The Michigan Daily - Wednesday, October 27, 2004 - 7
Continued from page 1.
As the fund searches for new invest-
ment ideas, it tries to look at companies
that are built around technology being
developed in Ann Arbor and through
"There is a ton of technology in our
backyard in Ann Arbor and at the Uni-
versity," Pandjiris said. "We can be a
gatekeeper for that technology."
Between 1998 and 2001, the Fund
invested a total of $250,000 in Intra-
Lase - an investment that returned
$1 million to the Fund after it sold its
stake at $13 a share in the IPO. After
being publicly traded for less than three
weeks, IntraLase's share price has
4 approached $19.
Of the other 10 companies the fund
has invested in, two were acquired by
other companies for less than the amount
the fund put in, Faley said. Four of the
companies folded and four companies
remain in the fund's portfolio.
Continued from page 1.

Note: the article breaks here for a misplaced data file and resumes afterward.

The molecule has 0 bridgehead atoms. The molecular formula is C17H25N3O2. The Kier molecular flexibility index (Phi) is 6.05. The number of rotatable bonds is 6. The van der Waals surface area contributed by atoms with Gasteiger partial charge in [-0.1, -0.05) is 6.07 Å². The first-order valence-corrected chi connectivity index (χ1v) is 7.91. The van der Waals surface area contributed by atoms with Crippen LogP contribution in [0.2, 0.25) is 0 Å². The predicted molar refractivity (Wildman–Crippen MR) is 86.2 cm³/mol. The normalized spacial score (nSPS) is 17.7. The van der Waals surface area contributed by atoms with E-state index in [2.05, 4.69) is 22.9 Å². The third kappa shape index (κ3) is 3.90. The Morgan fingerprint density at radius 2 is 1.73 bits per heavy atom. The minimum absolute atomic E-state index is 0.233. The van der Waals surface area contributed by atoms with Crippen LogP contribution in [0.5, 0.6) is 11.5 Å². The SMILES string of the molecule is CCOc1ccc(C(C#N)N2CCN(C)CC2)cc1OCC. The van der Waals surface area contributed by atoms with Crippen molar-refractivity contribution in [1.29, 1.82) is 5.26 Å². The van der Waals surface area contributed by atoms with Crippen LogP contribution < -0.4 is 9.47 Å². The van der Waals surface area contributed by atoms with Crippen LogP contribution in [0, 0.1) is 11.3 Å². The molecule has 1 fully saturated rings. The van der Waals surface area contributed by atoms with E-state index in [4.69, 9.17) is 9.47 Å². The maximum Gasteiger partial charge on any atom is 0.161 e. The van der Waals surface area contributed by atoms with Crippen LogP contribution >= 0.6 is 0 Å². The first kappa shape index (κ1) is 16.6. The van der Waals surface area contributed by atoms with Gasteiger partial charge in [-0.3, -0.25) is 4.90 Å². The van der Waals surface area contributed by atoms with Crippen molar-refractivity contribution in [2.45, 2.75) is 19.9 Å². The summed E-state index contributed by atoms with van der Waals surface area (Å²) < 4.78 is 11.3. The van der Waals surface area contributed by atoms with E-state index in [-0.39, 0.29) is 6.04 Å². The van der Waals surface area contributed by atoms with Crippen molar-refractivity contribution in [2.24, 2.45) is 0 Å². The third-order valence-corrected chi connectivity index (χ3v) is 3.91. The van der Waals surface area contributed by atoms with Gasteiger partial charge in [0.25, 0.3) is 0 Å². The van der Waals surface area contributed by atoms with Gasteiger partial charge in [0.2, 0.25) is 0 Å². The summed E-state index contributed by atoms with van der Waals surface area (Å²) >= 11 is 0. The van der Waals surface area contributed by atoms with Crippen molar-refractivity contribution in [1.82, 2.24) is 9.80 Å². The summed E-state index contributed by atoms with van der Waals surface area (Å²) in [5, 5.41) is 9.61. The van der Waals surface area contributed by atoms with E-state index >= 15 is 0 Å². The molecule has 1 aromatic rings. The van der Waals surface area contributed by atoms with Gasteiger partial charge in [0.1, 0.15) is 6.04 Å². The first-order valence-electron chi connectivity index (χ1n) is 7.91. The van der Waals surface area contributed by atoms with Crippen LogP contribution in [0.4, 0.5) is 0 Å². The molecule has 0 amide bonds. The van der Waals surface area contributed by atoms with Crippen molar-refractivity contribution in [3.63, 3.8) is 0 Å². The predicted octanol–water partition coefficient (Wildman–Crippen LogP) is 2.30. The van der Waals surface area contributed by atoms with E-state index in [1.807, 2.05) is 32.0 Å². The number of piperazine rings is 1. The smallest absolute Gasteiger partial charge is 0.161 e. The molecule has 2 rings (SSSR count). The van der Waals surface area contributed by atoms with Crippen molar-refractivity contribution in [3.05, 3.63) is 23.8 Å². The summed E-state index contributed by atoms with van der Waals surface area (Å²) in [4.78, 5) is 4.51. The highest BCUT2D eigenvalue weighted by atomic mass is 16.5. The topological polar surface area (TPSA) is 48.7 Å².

rights at the University might be lost if
regents pushing the issue lose their seat in
the upcoming election. Two Democratic
regents, Olivia Maynard and S. Martin
Taylor, are up for re-election.
Even with reassurance about same-
sex benefits, those present at the meet-
ing expressed their dissatisfaction with
Coleman's lack of a public statement
expressing her support for faculty and
staff that may be affected by Proposal
2. Coleman has sent an internal e-mail
to faculty and staff promising to defend
the University's current provisions for
"I am disappointed that President Cole-
man has not taken a public stand on trans-
The Fund's initial investments in com-
panies are usually between $50,000 and
$100,000, which is a relatively small
amount compared to the sums other ven-
ture funds invest, Pandjiris said.
"The real value the Wolverine Venture
Fund brings is that for entrepreneurs, we
are sort of the first stop. Obviously, capi-
tal isn't the main thing we are bringing
to the table," he said. "We have close
relationships with venture capitalists in
Ann Arbor and on the East Coast.
"We can work with entrepreneurs and
help them with their business plans and
prepare them to meet with other venture
capitalists," he added.
Formed in 1997, IntraLase used to
be based in Ann Arbor before mov-
ing to Irvine, Calif. The company
operates in the health care sector,
developing and marketing an ultra-
fast laser used in the first step of
LASIK eye surgery. This technol-
ogy was partly developed through 20
years of research by the University on